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Smoking ban lacks flame

By Victoria NeelyColumnist

The smoking ban that was put into effect on the South Side of our campus last semester has been constantly debated and hardly enforced. Every single day, I watch numerous people light up and walk to their next class with a cigarette in their hand and not a second thought about the aforesaid “ban.” The rumors about creating a similar ban on the residential side of campus have caused a lot of chatter, but the real question remains: what’s the point?

The ashtrays that were once spread across the academic side of our campus disappeared when the new rule came into effect, leaving us with grounds covered in cigarette butts and their potentially hazardous disposal into trash cans. While some smokers do take the ban to heart and go out onto the public sidewalks to smoke, it appears as if a large number of them do not. If Hofstra does not have the capacity to defend and enforce such a monumental ban, then there seems to be no point in having one at all.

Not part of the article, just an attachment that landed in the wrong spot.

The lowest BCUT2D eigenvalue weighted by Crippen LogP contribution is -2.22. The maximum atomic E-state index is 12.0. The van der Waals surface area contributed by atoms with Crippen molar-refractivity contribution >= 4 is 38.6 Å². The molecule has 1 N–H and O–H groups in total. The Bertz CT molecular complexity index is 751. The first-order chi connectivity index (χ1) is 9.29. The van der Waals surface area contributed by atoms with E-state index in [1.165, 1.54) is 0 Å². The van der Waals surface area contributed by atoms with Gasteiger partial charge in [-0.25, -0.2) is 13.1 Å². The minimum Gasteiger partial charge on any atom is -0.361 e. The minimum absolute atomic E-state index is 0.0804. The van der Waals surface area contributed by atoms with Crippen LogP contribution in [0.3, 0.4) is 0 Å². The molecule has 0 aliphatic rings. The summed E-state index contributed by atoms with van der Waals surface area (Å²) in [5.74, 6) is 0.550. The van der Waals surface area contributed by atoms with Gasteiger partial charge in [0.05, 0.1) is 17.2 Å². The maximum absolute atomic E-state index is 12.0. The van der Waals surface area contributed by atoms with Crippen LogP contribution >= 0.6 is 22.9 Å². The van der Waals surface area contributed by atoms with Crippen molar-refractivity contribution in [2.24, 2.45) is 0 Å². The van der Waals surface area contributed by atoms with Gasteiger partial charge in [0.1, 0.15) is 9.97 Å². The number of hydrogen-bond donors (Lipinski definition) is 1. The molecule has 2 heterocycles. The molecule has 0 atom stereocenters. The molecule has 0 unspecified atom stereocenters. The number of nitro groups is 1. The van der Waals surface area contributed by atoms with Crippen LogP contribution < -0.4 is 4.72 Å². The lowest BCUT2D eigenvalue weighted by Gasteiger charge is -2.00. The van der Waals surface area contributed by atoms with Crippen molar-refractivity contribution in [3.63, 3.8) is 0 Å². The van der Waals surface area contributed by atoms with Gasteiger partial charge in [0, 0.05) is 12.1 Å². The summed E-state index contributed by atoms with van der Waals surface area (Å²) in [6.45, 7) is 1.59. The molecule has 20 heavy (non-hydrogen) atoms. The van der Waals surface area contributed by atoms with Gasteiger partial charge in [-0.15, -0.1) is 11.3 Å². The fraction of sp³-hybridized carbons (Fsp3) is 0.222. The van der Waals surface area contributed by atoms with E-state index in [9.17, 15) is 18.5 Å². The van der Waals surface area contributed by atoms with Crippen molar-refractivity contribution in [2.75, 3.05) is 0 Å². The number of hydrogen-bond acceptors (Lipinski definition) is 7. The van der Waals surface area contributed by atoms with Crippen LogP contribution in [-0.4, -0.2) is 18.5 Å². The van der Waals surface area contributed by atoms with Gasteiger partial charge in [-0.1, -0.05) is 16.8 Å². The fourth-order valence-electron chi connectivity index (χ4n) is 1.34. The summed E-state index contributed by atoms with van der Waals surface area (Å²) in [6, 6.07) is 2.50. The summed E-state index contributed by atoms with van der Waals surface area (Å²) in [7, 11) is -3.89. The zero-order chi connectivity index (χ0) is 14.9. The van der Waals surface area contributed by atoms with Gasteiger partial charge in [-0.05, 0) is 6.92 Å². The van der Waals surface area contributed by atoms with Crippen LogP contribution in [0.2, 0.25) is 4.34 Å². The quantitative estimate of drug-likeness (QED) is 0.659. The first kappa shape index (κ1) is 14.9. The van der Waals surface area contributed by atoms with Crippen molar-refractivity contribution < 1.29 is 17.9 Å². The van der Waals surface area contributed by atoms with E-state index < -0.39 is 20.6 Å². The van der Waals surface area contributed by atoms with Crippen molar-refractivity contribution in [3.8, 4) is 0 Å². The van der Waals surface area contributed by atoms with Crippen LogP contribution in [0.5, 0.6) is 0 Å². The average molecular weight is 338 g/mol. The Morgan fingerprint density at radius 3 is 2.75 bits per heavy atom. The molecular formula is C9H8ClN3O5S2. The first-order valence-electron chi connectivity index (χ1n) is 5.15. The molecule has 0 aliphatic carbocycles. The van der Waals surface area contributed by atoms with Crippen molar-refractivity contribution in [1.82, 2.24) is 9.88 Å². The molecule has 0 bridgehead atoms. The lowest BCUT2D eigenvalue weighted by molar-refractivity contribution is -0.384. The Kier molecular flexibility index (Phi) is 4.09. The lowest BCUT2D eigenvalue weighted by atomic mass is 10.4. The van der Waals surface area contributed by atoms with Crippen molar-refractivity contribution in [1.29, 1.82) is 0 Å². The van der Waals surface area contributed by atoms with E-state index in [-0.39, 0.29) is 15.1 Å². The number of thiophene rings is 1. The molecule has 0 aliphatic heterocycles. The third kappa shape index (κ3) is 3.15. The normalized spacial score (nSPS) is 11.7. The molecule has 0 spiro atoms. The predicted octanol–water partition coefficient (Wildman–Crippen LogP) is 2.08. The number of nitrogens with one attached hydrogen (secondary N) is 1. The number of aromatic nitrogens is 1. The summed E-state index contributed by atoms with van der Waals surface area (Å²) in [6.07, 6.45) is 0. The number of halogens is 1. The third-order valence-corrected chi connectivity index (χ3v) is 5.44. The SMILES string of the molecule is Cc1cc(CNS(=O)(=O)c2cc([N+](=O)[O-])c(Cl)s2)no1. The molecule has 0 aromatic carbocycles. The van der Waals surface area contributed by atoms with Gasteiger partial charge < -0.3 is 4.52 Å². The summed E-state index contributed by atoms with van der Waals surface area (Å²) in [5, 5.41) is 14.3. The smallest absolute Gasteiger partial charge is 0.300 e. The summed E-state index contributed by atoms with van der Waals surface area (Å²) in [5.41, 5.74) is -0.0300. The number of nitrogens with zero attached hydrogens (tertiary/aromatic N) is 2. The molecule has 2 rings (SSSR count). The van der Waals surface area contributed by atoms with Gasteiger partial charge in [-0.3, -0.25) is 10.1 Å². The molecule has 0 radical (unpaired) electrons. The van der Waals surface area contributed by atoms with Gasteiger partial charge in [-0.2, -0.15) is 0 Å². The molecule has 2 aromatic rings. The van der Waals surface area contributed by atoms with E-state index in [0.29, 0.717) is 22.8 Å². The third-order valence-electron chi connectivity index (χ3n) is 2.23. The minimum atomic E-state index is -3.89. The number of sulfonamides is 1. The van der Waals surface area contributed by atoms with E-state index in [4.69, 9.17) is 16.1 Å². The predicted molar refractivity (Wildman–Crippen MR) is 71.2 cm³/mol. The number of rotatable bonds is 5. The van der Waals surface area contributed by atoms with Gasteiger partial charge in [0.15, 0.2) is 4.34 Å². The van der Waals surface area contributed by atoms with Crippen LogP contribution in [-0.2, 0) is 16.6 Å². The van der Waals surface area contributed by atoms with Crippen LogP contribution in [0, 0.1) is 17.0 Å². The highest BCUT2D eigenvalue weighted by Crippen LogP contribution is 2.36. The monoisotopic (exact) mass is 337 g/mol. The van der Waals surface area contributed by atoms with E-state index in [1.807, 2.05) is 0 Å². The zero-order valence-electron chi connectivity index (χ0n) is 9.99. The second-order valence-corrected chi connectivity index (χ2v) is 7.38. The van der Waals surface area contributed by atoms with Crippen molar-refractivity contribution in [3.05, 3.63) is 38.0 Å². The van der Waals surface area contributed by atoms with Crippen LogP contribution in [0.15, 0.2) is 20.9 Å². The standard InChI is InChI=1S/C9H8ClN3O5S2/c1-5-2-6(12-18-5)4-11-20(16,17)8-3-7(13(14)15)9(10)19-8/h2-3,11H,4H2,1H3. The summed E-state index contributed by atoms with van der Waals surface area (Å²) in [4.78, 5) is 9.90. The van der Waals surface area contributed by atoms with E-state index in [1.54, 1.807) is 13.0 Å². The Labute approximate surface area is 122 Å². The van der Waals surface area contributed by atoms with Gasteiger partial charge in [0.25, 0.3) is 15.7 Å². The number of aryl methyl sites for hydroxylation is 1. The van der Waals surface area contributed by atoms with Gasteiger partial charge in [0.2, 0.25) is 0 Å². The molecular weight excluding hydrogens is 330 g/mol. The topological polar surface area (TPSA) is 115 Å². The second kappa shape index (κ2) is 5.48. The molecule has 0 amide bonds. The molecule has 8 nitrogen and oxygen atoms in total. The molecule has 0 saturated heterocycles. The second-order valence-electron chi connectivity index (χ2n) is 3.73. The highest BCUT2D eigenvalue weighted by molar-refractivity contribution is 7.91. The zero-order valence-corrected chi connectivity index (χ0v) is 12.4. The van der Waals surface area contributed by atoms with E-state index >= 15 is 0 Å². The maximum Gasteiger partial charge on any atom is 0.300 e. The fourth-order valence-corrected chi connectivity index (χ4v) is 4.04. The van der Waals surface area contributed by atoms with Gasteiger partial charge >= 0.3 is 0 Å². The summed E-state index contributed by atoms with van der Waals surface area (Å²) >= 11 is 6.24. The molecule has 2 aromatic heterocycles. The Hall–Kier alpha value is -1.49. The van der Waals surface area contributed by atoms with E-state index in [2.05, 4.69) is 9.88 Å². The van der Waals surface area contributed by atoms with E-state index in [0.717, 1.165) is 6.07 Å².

We all saw this same issue arise with the “20 foot rule.” There were signs posted on every door telling people to smoke at least twenty feet away from any building. Did it work? Not really, so they decided to ban smoking altogether. I am sure that this ban has deterred some smokers from enjoying a cigarette between classes; however, somehow I still find myself stuck walking through clouds of poisonous secondhand smoke every day.

The talk of potentially instituting a smoking ban on the residential side of campus strikes me as utterly outrageous. If one smoking ban is blatantly ignored every day, it makes no sense to place the same one somewhere else where it will undoubtedly be ignored, as well.

Hofstra’s creation of laws and its lack of enforcement show the student body that the University’s rules are not meant to be taken seriously. It seems to me that the only solution to this problem is to take baby steps. Before enacting another extremely unpopular ban, let us work on the one already in place.

My last point is important to a lot of students and faculty: where should the smokers smoke? Everyone knows that the area that surrounds our campus is not exactly safe or hospitable. If students cannot step twenty feet outside of their dorm rooms to smoke a cigarette, that means that they must do so somewhere else, in a potentially unsafe area. Unless Hofstra decides to create some type of smoking section, another ban will be ineffective and significantly put smokers at a disadvantage.

While the merits for these decisions are understandable, the actual logistics of them are not. Overall, the student body should have a voice in making these decisions that could affect a large population of students.

 

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